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United States Department of Agriculture

Agricultural Research Service

Research Project: Management Practices to Mitigate Global Climate Change, Enhance Bio-Energy Production, Increase Soil-C Stocks & Sustain Soil Productivity...

Location: Soil Plant Nutrient Research (SPNR)

Title: Biosolid and tillage effects on physically isolated fractions: implications for conservation management of three Virginia coastal plain soil series.

Authors
item Stewart, Catherine
item Follett, Ronald
item Wallace, James -
item Pruessner, Elizabeth

Submitted to: Soil Science Society of America Journal
Publication Type: Peer Reviewed Journal
Publication Acceptance Date: February 16, 2012
Publication Date: March 15, 2012
Repository URL: http://doi:10.2136/sssaj2012.0165
Citation: Stewart, C.E., Follett, R.F., Wallace, J., Pruessner, E.G. 2012. Biosolid and Tillage Effects on Physically Isolated Fractions: Implications for Conservation Management of three Virginia Coastal Plain Soil Series. Soil Science Society of America Journal. 76:1257-1267.

Interpretive Summary: In the Virginia Coastal Plain, growers have been practicing rotational no-tillage and continuous no-tillage with and without biosolid application over 20 years to improve soil quality. We sampled forty eight grower’s fields representing the three primary soil series under cultivation and report soil organic carbon (SOC) and soil nitrogen (SN) stocks of whole soils and fractions. Soils with continuous no-tillage and biosolid application had significantly greater SOC stocks than the rotationally no-tilled sites with no biosolid application in two of the three sites. Surprisingly in these sandy soils, the majority of SOC was mineral-associated and showed no effect of tillage or biosolid application. The POM fraction was much greater under NT and biosolid application. Practices that concomitantly decrease soil disturbance and increase C returned to the soil are necessary to increase C storage in these soils, but increased SOC stocks was in a labile fraction that could potentially be lost through subsequent changes in management practice.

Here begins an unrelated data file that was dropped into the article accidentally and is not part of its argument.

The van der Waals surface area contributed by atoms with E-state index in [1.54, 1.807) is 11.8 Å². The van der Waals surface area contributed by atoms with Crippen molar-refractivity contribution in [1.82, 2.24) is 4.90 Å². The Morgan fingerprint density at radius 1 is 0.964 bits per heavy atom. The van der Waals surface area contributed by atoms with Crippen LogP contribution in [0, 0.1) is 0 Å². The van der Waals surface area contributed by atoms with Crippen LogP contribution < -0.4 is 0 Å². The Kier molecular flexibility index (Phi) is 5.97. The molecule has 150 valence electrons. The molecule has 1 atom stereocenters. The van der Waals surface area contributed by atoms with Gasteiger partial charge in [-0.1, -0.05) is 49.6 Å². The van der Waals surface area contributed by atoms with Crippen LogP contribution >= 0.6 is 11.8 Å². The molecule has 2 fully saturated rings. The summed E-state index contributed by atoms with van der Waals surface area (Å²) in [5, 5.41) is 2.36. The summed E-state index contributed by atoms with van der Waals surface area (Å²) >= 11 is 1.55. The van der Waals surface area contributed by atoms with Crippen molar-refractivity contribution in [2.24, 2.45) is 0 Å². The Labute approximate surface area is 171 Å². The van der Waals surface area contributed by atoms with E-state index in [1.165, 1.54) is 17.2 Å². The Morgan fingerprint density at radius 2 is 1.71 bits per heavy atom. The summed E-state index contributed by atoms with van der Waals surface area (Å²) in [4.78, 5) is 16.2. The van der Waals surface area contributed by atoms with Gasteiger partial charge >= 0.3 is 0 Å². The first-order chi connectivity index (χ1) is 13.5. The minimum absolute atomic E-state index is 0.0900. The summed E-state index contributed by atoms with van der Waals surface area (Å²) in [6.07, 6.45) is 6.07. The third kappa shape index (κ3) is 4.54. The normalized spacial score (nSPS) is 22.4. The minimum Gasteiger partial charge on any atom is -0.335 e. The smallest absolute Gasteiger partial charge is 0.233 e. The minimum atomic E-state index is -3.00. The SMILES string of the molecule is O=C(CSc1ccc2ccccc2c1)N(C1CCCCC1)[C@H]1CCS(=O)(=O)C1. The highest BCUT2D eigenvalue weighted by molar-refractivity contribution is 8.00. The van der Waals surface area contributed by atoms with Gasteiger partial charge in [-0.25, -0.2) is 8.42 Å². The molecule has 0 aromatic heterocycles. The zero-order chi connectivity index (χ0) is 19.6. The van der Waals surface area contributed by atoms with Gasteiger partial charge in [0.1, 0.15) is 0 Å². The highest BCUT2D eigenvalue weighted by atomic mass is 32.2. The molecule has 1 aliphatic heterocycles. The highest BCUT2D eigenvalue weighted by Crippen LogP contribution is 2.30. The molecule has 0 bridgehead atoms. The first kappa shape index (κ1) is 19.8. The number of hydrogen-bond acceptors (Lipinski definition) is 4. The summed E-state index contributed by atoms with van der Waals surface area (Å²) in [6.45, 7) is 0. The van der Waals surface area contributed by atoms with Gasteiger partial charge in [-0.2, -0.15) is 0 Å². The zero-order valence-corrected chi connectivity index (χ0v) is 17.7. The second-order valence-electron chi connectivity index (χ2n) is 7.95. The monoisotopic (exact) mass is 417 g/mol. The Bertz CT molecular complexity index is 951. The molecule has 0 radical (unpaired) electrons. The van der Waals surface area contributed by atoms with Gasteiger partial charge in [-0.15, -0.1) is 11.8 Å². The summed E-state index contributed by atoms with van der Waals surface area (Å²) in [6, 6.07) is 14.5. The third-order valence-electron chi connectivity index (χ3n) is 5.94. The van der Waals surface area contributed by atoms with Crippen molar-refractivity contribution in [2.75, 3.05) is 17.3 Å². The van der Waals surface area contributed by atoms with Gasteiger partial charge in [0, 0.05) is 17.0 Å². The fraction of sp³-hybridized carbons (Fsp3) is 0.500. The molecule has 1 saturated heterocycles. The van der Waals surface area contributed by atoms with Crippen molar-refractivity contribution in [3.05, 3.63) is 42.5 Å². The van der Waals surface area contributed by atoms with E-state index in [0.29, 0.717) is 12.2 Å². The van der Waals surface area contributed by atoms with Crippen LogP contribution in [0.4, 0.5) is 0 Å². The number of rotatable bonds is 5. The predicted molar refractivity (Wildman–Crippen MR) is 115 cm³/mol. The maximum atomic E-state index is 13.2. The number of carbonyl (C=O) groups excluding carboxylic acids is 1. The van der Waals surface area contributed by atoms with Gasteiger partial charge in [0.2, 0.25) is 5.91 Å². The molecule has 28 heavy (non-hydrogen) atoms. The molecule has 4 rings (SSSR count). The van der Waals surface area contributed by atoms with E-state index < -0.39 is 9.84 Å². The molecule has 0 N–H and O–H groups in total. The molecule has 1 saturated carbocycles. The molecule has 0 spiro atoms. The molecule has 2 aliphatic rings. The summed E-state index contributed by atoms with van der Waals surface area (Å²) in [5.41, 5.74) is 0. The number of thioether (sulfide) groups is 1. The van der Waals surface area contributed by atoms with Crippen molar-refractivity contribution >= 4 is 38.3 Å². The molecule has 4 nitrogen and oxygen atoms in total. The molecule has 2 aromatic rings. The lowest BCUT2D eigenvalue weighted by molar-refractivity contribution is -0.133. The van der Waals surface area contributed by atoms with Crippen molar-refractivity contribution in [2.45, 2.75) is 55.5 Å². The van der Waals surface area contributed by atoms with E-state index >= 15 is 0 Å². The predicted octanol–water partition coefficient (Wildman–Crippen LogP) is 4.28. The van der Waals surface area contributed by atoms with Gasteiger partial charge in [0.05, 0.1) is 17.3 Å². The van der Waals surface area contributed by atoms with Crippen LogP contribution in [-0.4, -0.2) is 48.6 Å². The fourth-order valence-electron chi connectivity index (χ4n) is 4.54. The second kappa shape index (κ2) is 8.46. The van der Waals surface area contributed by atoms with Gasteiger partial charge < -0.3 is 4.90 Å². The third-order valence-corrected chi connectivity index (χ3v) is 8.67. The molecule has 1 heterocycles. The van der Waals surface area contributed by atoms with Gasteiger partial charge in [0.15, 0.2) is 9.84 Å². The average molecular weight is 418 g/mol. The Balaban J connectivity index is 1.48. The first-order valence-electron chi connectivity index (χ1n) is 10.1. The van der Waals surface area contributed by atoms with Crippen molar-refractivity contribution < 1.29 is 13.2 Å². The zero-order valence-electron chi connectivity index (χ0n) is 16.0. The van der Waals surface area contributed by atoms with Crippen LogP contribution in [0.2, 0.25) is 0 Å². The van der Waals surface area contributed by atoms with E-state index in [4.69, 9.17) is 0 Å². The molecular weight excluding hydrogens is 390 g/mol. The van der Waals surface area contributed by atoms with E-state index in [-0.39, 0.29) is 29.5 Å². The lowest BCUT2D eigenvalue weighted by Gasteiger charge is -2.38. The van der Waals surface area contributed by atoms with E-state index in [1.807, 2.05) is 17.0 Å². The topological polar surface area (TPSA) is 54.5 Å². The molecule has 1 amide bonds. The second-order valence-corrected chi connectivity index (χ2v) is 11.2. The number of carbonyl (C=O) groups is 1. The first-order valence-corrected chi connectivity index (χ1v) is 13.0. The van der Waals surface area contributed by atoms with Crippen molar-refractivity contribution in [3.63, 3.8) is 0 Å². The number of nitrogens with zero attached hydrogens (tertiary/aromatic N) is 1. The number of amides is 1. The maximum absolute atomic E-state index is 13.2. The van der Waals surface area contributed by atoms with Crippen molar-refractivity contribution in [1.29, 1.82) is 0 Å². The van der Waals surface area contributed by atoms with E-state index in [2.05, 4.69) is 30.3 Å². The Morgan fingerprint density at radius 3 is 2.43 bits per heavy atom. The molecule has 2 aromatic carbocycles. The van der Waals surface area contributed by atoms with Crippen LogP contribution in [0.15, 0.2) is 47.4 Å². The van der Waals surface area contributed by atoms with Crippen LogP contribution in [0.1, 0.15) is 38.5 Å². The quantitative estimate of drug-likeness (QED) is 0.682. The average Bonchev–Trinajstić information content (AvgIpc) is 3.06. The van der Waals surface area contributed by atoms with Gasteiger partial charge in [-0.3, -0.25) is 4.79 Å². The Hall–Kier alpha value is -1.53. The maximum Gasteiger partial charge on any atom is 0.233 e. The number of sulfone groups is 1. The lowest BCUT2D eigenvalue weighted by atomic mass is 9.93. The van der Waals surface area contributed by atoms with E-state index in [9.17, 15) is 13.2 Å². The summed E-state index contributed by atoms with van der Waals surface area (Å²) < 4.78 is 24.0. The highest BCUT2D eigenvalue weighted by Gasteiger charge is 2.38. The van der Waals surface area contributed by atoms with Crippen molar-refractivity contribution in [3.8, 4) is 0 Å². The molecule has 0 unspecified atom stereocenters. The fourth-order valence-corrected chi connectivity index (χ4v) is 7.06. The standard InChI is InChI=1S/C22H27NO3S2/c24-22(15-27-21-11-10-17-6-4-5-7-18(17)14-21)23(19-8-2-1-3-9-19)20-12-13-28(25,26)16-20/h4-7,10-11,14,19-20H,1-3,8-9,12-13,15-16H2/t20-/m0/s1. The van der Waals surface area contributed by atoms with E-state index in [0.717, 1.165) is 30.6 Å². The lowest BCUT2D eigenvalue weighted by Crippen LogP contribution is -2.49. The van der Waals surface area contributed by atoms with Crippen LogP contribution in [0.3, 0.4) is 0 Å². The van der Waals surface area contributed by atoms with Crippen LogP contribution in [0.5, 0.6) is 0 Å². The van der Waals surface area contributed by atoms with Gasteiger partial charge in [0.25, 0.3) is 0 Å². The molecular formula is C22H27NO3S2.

Technical Abstract: Long-term soil conservation management decreases soil bulk density, increases water infiltration and water holding capacity. In the Virginia Coastal Plain, growers have been practicing rotational no-tillage and continuous no-tillage with and without biosolid application over 20 years to improve soil quality. We sampled forty eight grower’s fields representing the three primary soil series under cultivation (Altavista, Bojac, and Kempsville/Emporia complex) and report soil organic carbon (SOC) and soil nitrogen (SN) stocks. To examine the effect of these practices on C and N stability, soils were fractioned into particulate organic matter (POM) and mineral-associated fractions. Soils with continuous no-tillage and biosolid application had significantly greater SOC stocks than the rotationally no-tilled sites with no biosolid application in two of the three sites. Surprisingly in these sandy soils, the majority of SOC was mineral-associated and showed no effect of tillage or biosolid application. The POM fraction was much greater under NT and biosolid application. Practices that concomitantly decrease soil disturbance and increase C returned to the soil are necessary to increase C storage in these soils, but increased SOC stocks was in a labile fraction that could potentially be lost through subsequent changes in management practice.

Last Modified: 10/21/2014
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